A citizen asked if they hired a private appraiser to assess their property, would the County base the property taxes on this new assessment. Adams told the man that he could attempt that, and he could not answer whether the new value would be accepted or not, but that it could be used in the appeal.

More citizens began to speak up, saying things such as, “We are citizens of this county; we are owed an explanation,” and “The Tax Assessor Board will get you nowhere…we’ve all been down that path before.” One woman even shared that she had spoken with the Tax Assessor Board on many occasions about the way they handle business with the citizens of the County, but nothing seemed to improve. “When they get to where they don’t care about the people anymore, maybe they need to be replaced.”

“We’re all in this room, and we’re all upset. Who gets a raise on their paycheck every week? Nobody. You get it? That’s why we’re here. Tell us what we want to hear, tell us the right way!” one man demanded.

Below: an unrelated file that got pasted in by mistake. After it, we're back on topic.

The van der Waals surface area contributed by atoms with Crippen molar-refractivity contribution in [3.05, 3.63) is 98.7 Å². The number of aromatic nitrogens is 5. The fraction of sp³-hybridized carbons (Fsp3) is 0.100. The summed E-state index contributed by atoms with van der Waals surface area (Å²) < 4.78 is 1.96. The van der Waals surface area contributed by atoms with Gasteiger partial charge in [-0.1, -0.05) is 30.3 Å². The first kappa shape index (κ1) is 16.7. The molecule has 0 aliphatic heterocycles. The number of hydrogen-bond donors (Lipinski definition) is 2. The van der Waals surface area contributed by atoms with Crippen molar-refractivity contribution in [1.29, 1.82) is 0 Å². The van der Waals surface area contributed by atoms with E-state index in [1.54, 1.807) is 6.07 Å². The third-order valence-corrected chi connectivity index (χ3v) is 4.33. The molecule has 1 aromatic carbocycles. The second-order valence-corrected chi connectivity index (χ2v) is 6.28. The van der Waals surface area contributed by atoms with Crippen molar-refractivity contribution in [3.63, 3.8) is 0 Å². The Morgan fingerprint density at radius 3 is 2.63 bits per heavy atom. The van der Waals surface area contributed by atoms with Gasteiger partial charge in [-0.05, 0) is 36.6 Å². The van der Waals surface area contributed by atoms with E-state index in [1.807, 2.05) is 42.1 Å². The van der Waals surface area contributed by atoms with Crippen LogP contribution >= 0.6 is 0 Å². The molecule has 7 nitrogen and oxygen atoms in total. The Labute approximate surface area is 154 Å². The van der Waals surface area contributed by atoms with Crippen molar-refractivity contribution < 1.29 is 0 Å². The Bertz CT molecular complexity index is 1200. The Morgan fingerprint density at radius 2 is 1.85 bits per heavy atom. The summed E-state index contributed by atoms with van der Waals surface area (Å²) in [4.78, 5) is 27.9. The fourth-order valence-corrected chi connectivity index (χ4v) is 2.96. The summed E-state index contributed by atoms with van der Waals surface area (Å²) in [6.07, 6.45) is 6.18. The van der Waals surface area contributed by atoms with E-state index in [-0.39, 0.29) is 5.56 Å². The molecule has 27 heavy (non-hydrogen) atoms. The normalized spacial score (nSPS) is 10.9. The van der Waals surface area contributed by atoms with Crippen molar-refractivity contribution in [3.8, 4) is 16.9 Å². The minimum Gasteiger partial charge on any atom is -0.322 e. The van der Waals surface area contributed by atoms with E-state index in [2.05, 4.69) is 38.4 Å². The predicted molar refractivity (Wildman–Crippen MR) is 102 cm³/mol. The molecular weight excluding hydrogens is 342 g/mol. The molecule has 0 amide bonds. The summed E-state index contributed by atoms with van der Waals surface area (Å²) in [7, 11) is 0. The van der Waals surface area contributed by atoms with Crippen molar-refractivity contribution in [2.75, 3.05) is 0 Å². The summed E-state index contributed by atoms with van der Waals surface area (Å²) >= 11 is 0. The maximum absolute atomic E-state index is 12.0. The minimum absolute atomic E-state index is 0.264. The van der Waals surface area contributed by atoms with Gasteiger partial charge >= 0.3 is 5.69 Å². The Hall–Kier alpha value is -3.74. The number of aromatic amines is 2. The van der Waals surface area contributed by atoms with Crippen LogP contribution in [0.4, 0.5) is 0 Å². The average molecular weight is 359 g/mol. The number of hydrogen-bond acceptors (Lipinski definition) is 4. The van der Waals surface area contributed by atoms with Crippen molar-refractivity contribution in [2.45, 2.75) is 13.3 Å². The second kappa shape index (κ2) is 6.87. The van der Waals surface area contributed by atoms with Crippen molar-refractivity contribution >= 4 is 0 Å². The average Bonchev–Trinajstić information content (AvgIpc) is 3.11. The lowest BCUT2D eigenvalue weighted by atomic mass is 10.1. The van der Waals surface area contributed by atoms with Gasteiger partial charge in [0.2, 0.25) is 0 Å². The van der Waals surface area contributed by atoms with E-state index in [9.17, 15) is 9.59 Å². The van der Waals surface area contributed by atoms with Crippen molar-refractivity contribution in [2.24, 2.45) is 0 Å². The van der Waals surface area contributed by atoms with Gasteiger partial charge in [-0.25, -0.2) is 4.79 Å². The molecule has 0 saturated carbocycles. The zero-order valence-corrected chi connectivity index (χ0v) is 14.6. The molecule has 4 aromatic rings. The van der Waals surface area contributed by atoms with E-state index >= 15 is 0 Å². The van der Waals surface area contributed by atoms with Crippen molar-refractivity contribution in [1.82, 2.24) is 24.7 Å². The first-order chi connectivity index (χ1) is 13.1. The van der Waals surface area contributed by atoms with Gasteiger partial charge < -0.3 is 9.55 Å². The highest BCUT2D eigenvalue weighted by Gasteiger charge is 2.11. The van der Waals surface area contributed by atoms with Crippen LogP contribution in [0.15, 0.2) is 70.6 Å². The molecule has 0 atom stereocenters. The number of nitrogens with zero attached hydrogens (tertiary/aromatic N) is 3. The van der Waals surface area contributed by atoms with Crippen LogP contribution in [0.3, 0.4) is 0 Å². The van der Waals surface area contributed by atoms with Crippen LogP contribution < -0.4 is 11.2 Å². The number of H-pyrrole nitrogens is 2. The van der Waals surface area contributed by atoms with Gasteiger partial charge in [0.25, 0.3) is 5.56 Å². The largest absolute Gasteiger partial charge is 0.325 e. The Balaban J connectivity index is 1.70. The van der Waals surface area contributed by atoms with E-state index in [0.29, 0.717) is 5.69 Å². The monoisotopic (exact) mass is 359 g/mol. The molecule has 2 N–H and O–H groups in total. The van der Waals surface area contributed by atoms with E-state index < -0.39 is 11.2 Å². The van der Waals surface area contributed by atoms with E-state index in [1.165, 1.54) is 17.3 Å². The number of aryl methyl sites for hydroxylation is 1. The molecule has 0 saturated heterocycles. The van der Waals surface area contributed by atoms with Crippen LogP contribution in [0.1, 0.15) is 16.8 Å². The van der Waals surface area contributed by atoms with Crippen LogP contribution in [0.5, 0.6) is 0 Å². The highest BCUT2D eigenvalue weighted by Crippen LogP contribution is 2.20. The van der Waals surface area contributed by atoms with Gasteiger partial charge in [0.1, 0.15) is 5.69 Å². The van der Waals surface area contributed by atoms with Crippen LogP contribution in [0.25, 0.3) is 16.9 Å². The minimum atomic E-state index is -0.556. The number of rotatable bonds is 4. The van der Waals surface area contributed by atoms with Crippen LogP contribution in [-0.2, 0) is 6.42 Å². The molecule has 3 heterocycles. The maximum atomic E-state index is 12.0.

One woman, who identified herself as Amie Vassey, presented the facts that she had received from the Montgomery County Tax Assessor’s Office on Monday, June 12, which detailed the 19 homes used to determine the rise in appraisals. “That is one-half of 1% of homes in Montgomery County,” she emphasized. “There are 3,800 homes in our County. But only 19 houses were looked at by this company who we paid to do this. I looked through these 19 homes, and of them, around seven homes matched my home as far as structure and square footage. Of those seven homes, all of them were valued at $140,000$150,00, but my assessment says that my home is valued at $204,000. It doesn’t even fit. I thought these assessments were based on uniformity? I’m not saying these evaluations that they are based on is wrong, I’m just saying something was lost in translation.”